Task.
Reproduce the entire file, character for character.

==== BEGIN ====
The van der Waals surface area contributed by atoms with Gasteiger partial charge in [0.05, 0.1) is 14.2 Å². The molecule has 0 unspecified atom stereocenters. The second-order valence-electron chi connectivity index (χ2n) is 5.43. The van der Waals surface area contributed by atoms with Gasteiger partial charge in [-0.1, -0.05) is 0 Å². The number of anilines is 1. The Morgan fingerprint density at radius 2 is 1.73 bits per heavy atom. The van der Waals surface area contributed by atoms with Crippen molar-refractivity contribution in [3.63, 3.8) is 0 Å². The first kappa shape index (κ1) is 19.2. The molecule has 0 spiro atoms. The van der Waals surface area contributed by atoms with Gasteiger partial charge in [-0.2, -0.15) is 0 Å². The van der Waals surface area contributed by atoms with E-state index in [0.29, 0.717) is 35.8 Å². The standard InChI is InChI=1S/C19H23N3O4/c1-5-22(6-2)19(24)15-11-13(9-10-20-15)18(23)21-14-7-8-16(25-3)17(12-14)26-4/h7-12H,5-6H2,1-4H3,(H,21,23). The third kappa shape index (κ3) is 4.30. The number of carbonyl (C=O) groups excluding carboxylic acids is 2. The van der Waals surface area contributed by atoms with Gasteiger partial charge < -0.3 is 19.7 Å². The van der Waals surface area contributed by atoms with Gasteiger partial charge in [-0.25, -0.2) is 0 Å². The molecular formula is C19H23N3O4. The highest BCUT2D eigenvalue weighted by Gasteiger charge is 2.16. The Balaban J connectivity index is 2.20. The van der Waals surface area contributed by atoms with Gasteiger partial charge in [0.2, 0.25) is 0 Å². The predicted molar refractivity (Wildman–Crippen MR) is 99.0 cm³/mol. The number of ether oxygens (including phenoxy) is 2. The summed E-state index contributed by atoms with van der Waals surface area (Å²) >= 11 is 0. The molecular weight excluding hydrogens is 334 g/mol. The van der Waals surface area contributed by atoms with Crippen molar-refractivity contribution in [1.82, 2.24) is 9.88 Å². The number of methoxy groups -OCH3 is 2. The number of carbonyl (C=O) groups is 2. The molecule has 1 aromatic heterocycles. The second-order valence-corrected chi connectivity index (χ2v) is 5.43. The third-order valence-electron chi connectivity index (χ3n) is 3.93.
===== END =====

The van der Waals surface area contributed by atoms with Gasteiger partial charge in [0.05, 0.1) is 14.2 Å². The molecule has 0 unspecified atom stereocenters. The second-order valence-electron chi connectivity index (χ2n) is 5.43. The van der Waals surface area contributed by atoms with Gasteiger partial charge in [-0.1, -0.05) is 0 Å². The number of anilines is 1. The Morgan fingerprint density at radius 2 is 1.73 bits per heavy atom. The van der Waals surface area contributed by atoms with Crippen molar-refractivity contribution in [3.63, 3.8) is 0 Å². The first kappa shape index (κ1) is 19.2. The molecule has 0 spiro atoms. The van der Waals surface area contributed by atoms with Gasteiger partial charge in [-0.2, -0.15) is 0 Å². The van der Waals surface area contributed by atoms with E-state index in [0.29, 0.717) is 35.8 Å². The standard InChI is InChI=1S/C19H23N3O4/c1-5-22(6-2)19(24)15-11-13(9-10-20-15)18(23)21-14-7-8-16(25-3)17(12-14)26-4/h7-12H,5-6H2,1-4H3,(H,21,23). The third kappa shape index (κ3) is 4.30. The number of carbonyl (C=O) groups excluding carboxylic acids is 2. The van der Waals surface area contributed by atoms with Gasteiger partial charge < -0.3 is 19.7 Å². The van der Waals surface area contributed by atoms with Gasteiger partial charge in [-0.25, -0.2) is 0 Å². The molecular formula is C19H23N3O4. The highest BCUT2D eigenvalue weighted by Gasteiger charge is 2.16. The Balaban J connectivity index is 2.20. The van der Waals surface area contributed by atoms with Gasteiger partial charge in [0.2, 0.25) is 0 Å². The predicted molar refractivity (Wildman–Crippen MR) is 99.0 cm³/mol. The number of ether oxygens (including phenoxy) is 2. The summed E-state index contributed by atoms with van der Waals surface area (Å²) >= 11 is 0. The molecular weight excluding hydrogens is 334 g/mol. The van der Waals surface area contributed by atoms with Crippen molar-refractivity contribution in [1.82, 2.24) is 9.88 Å². The number of methoxy groups -OCH3 is 2. The number of carbonyl (C=O) groups is 2. The molecule has 1 aromatic heterocycles. The second-order valence-corrected chi connectivity index (χ2v) is 5.43. The third-order valence-electron chi connectivity index (χ3n) is 3.93.